Expressive Red Wines: Greek red wines, particularly Xinomavro and Agiorgitiko, have also garnered attention for their depth and complexity. Xinomavro, often compared to Italy’s Nebbiolo, produces age-worthy reds with firm tannins, vibrant acidity, and flavors of dark fruits, spices, and earth. Agiorgitiko, known as the “Blood of Hercules” delivers elegant and medium-bodied wines with red fruit flavors and silky tannins. These red wines offer a unique twist on classic grape varieties and provide a compelling experience for wine enthusiasts.
Food-Friendly Styles: Greek wines are known for their food-friendliness and their ability to beautifully complement the country’s cuisine. With its emphasis on fresh ingredients, aromatic herbs, and vibrant flavors, Greek cuisine pairs exceptionally well with Greek wines. Whether you’re enjoying a seafood feast with a crisp Assyrtiko, pairing a lamb dish with a bold Xinomavro, or savoring Greek meze with a versatile Agiorgitiko, Greek wines elevate the dining experience and create harmonious pairings.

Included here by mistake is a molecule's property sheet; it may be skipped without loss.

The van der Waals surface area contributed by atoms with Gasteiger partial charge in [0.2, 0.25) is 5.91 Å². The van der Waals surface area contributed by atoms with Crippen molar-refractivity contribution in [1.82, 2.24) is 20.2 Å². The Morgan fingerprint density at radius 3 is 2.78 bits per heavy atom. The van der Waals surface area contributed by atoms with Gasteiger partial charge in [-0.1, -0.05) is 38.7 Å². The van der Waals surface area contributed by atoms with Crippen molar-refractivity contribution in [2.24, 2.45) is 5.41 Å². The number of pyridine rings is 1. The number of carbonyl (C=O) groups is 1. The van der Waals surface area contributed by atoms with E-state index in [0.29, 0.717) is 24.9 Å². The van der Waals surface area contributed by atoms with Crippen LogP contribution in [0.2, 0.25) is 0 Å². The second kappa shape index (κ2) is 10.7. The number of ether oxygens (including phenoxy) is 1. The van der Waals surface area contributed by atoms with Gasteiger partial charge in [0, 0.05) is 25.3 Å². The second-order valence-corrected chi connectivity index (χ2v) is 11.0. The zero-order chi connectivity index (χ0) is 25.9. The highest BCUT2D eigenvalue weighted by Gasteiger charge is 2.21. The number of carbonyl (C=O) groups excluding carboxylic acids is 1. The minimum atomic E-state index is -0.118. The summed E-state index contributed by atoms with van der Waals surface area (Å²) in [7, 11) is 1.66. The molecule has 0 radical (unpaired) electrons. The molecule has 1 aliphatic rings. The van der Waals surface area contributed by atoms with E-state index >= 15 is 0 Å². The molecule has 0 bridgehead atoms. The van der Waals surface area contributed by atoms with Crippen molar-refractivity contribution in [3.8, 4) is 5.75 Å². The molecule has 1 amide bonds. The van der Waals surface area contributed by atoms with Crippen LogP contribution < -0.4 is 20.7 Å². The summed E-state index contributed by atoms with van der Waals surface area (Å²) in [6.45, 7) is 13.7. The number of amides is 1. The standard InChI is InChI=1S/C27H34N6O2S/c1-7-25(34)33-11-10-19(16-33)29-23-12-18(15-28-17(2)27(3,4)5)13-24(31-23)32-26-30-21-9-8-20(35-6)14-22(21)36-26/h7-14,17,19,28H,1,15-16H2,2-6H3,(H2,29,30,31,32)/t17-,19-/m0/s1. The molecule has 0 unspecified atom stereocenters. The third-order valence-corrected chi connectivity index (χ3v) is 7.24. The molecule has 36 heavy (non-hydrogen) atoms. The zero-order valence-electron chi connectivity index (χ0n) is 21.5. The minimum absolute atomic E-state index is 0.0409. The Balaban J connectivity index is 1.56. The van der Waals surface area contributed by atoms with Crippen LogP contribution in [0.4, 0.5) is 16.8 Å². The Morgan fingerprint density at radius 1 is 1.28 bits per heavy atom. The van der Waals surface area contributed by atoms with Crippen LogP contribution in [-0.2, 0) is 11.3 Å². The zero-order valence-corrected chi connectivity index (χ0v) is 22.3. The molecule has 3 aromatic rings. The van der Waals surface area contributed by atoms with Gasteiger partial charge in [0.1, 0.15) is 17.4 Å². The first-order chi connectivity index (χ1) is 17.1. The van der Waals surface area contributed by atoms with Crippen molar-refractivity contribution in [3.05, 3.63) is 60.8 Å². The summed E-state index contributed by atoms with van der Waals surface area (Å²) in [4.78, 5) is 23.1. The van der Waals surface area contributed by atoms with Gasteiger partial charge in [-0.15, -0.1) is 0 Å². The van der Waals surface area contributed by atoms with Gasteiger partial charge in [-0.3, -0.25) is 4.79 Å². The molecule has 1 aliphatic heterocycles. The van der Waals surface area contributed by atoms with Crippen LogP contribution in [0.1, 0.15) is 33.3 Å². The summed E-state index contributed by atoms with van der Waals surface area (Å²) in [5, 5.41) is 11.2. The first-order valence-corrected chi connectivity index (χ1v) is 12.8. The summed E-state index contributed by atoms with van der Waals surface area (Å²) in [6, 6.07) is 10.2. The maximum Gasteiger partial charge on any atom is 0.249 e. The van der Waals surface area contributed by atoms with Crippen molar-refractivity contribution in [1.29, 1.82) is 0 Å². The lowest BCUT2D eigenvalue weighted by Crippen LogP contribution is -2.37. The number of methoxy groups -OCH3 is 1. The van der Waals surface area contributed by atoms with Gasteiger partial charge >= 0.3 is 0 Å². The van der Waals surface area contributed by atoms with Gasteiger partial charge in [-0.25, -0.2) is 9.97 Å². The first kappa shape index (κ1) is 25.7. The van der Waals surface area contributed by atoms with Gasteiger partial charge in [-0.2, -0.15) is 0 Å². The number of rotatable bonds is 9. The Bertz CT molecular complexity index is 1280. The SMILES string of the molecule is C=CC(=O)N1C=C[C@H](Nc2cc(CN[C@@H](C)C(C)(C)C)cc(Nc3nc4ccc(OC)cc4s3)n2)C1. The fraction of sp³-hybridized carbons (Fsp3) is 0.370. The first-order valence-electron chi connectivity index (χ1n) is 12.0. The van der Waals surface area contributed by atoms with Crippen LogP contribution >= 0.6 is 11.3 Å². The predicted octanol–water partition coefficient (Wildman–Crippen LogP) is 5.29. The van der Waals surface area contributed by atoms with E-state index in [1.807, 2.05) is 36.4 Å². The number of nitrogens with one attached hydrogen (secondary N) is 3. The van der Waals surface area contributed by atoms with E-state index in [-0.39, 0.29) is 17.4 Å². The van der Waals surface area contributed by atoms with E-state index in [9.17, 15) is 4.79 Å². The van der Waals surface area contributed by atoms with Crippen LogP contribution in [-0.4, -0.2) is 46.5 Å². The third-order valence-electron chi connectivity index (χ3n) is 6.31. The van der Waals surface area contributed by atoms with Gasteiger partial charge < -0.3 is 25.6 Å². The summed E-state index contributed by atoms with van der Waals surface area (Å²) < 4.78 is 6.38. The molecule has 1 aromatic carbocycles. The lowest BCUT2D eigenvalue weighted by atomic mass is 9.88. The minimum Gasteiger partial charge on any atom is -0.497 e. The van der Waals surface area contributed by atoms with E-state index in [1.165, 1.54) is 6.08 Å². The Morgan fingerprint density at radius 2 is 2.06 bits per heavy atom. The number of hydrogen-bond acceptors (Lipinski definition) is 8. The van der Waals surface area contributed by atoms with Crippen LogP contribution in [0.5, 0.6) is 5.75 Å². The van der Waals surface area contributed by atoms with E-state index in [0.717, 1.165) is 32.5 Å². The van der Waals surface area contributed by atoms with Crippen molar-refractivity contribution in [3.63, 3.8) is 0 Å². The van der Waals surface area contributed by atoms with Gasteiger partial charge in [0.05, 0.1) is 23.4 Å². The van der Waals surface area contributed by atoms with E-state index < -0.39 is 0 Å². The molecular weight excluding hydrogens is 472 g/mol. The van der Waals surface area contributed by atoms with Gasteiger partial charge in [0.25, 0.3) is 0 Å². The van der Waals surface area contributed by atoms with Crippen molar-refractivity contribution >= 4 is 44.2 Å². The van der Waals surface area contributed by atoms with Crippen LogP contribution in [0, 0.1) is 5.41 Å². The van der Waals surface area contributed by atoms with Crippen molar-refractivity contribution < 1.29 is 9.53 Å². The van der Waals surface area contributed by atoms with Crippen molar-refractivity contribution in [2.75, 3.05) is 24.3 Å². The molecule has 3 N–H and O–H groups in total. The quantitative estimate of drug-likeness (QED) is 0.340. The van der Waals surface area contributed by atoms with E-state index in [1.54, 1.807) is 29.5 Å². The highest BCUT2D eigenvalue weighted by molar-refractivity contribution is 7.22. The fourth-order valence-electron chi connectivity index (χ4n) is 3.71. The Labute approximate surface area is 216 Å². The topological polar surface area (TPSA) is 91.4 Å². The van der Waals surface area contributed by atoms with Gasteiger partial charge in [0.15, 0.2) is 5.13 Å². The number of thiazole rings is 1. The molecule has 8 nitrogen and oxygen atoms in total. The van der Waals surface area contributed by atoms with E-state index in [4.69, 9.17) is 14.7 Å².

Attica Wine Region: Sophisticated and Classic
Wine production in Greece has a rich history and is deeply ingrained in the country’s culture. The diverse range of wine regions and terroirs contribute to the wide array of flavors and styles found in Greek wines. The four main wine regions in Greece, include Northern Greece, Central Greece, Southern Greece, and the Aegean Islands, and each has its own unique characteristics and microclimates. These regions encompass various soil types, grape varieties, and geographical influences, which all influence the wines produced.